LIMA (Reuters) - Three legislators have quit President Ollanta Humala’s Gana Peru party and more departures are possible as his crackdown on anti-mining protests and drift to the right erode his working majority in Congress.
The departing lawmakers on Tuesday accused Humala of spurning traditional allies on the left, courting big business and - most importantly - using force instead of mediation to quell vexing social conflicts over the spoils of mineral wealth.
Widespread conflicts over mineral resources threaten to delay some of the $50 billion in investments Peru has lined up for a sector that drives 60 percent of exports in one of Latin America’s fastest-growing economies.
The president’s far-left father, Isaac Humala, known for ornery comments and conspiracy theories, has called his son a sell-out and warned that his presidency will be a failure.
Critics say Humala has abandoned the left.
“Promises made during the electoral campaign have been systematically ignored by the government,” Javier Diez Canseco, one of the three dissident lawmakers, said in Congress.
But Prime Minister Oscar Valdes said the 30 percent of voters on the left who once formed the core of Humala’s constituency need to recognize he must govern for all Peruvians - regardless of their political stripe.
“Humala isn’t just governing for the people who voted for him. He is governing for 100 percent of the Peruvians. The 30 percent can’t impose its will on the 100 percent,” Valdes told Peru’s foreign press club.
Humala won the presidency a year ago by shedding his hard-line image and recasting himself as a moderate leftist who could please foreign investors and spread the country’s growing wealth to help the poor.
He took office as the most popular Peruvian leader in decades, promising to neutralize a polarized political landscape and slash the poverty rate, now at 27 percent.
The defections on Tuesday left Humala’s party with 43 of 130 seats in Congress. Though Humala has relied on 20 seats from the Peru Posible party for a working majority, he will now have to look to the right-wing party of former President Alberto Fujimori for help in passing bills.
Political analyst Fernando Tuesta said more lawmakers might leave the ruling party.
“There will be more departures in the future if the government loses the political capital to manage severe social conflicts,” he said in a column in the newspaper La Republica.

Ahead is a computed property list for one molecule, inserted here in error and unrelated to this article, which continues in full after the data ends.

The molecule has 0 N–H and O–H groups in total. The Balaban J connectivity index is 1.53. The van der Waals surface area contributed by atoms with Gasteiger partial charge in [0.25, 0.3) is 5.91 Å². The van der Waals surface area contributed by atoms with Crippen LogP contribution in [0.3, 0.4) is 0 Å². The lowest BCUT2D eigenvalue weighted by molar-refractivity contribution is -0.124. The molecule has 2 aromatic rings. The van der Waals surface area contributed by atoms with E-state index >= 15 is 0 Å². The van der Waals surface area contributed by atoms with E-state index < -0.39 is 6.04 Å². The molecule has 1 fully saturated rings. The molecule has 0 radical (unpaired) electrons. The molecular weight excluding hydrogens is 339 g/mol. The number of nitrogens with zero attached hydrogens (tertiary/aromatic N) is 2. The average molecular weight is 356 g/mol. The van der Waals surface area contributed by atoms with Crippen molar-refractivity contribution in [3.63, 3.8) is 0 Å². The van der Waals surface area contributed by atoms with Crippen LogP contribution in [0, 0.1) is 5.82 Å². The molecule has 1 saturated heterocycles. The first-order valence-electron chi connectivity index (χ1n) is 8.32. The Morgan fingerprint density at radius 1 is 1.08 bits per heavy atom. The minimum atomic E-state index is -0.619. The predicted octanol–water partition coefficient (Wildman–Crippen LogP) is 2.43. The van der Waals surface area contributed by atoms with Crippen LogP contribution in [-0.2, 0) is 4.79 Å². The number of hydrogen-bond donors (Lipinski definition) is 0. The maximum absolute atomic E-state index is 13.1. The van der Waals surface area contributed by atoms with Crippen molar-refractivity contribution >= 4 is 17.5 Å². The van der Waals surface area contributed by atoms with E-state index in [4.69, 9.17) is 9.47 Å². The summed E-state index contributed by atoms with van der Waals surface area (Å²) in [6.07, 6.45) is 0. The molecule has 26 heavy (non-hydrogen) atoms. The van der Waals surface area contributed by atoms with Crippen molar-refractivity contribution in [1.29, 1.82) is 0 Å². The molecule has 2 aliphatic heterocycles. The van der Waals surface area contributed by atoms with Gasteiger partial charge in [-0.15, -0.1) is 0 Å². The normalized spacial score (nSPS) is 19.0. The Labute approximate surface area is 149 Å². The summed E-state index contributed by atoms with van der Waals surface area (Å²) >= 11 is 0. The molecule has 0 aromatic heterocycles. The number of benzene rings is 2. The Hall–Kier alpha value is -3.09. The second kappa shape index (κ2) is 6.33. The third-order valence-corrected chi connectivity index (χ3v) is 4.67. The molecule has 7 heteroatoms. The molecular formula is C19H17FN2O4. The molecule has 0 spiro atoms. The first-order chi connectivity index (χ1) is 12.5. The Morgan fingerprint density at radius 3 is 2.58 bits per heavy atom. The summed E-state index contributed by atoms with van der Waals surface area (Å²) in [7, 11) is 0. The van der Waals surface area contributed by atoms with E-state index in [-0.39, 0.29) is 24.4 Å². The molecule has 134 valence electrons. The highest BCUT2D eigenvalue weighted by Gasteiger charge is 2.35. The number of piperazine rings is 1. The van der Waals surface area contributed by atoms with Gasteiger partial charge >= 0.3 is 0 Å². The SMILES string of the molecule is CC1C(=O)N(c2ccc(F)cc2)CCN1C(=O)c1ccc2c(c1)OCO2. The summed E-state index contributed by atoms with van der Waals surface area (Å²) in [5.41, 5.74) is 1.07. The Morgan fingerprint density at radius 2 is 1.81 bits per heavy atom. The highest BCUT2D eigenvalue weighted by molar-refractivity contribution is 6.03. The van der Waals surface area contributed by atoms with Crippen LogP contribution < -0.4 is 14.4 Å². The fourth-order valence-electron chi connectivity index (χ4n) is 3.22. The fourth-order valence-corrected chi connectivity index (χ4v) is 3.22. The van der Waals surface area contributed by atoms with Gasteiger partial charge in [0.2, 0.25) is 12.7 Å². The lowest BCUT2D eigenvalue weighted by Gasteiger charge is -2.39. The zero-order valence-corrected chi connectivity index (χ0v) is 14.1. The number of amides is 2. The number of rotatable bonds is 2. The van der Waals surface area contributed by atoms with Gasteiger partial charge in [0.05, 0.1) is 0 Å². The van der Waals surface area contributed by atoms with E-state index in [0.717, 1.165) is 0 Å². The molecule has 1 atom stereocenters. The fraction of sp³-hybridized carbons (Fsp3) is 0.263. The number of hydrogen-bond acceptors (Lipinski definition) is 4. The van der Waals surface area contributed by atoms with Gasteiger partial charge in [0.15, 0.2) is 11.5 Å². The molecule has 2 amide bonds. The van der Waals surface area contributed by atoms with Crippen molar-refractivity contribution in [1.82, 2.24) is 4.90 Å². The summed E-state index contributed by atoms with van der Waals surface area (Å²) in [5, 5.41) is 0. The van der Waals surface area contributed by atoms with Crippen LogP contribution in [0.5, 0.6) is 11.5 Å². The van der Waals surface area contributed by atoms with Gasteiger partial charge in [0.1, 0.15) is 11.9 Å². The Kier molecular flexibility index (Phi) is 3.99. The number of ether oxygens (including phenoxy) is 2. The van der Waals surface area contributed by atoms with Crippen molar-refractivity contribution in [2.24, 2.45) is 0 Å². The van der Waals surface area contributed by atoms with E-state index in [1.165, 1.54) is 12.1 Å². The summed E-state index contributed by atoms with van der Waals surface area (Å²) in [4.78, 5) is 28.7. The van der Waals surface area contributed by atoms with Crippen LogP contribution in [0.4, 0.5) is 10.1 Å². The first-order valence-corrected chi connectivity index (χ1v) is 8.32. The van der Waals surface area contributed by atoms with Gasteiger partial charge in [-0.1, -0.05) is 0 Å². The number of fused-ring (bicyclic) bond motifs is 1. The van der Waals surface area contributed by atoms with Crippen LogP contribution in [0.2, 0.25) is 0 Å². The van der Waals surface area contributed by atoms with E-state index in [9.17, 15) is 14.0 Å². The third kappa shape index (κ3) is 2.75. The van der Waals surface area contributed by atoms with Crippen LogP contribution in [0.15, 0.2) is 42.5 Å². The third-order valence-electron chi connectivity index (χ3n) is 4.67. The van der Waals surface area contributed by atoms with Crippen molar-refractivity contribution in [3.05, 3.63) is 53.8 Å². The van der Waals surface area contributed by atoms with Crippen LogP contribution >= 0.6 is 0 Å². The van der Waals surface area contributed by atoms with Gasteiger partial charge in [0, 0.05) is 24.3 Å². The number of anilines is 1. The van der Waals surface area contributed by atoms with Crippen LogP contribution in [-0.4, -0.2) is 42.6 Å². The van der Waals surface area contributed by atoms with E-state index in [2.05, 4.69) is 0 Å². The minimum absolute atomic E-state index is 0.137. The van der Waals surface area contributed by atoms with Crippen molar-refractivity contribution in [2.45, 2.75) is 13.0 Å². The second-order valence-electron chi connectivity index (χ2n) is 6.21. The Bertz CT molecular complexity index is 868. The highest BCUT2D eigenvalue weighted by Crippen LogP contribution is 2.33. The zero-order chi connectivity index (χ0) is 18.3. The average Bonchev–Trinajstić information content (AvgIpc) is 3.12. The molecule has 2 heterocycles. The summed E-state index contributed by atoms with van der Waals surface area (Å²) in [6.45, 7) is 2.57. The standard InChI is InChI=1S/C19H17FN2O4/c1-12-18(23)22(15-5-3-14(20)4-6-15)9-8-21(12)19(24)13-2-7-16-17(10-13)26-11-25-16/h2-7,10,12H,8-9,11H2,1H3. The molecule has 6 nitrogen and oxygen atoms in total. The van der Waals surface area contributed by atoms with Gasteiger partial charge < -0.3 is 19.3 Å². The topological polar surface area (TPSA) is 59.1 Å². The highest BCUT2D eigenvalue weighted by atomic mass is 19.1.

HUMALA SAYS ‘EXTREMISTS’ WON‘T STOP HIM
Despite the party’s turmoil, Humala still has an approval rating of more than 50 percent in a country where his predecessors plumbed lows of less than 10 percent in polls.
The economy is growing 6 percent a year, inflation is low, and the government says it is investing in poor rural areas that were overlooked in a decade-long boom. Public investments are on track to rise by 30 percent this year and social welfare spending by 60 percent.
Relying on votes from Fujimori’s party would draw criticism from the left, but since taking office Humala has repeatedly said he has abandoned all political ideologies to lead as a pragmatist.
Critics say Humala, a former military officer, is too quick to rely on authoritarian tactics and has criminalized protests stemming from 250 environmental disputes nationwide over water, oil, mining or pollution. The judiciary has arrested local political heads for leading rallies against mines owned or planned by global miners Xstrata and Newmont.
The government said on Tuesday it was confident Newmont would go forward with the most expensive mining project in Peruvian history despite protests over water.
Prime Minister Valdes has blamed left-wing ideologues for fomenting the protests, and some of those leftist leaders are widely expected to make their own presidential bids in 2016.
“There are political movements that don’t want dialogue and that want to cause disorder,” Valdes said. “We prioritize dialogue but we also must act firmly to defend the state.”
Humala took office in July 2011, urging mediation to calm hundreds of disputes nationwide over the spoils of natural resources. Those efforts have averted some clashes with police who were sent in to clear roadblocks set by protesters.
But at least 10 people have died in disputes over natural resources under his watch and dozens of police have been injured. Similar clashes killed at least 174 during the tenure of Humala’s predecessor, Alan Garcia.
Humala said the government would redouble efforts to invest in infrastructure, lure investment, and fight extreme poverty.
“We are going to build Peru together. It’s not easy to build when others want to destroy. It’s not easy to reach an understanding with people who are extremists, but it’s possible,” Humala said at an event on the poor periphery of Lima where water lines have been installed for the first time. “We’ll do this whether extremists like it or not.”
Additional reporting by Teresa Cespedes and Marco Aquino; editing by Gunna Dickson and Andrew Hay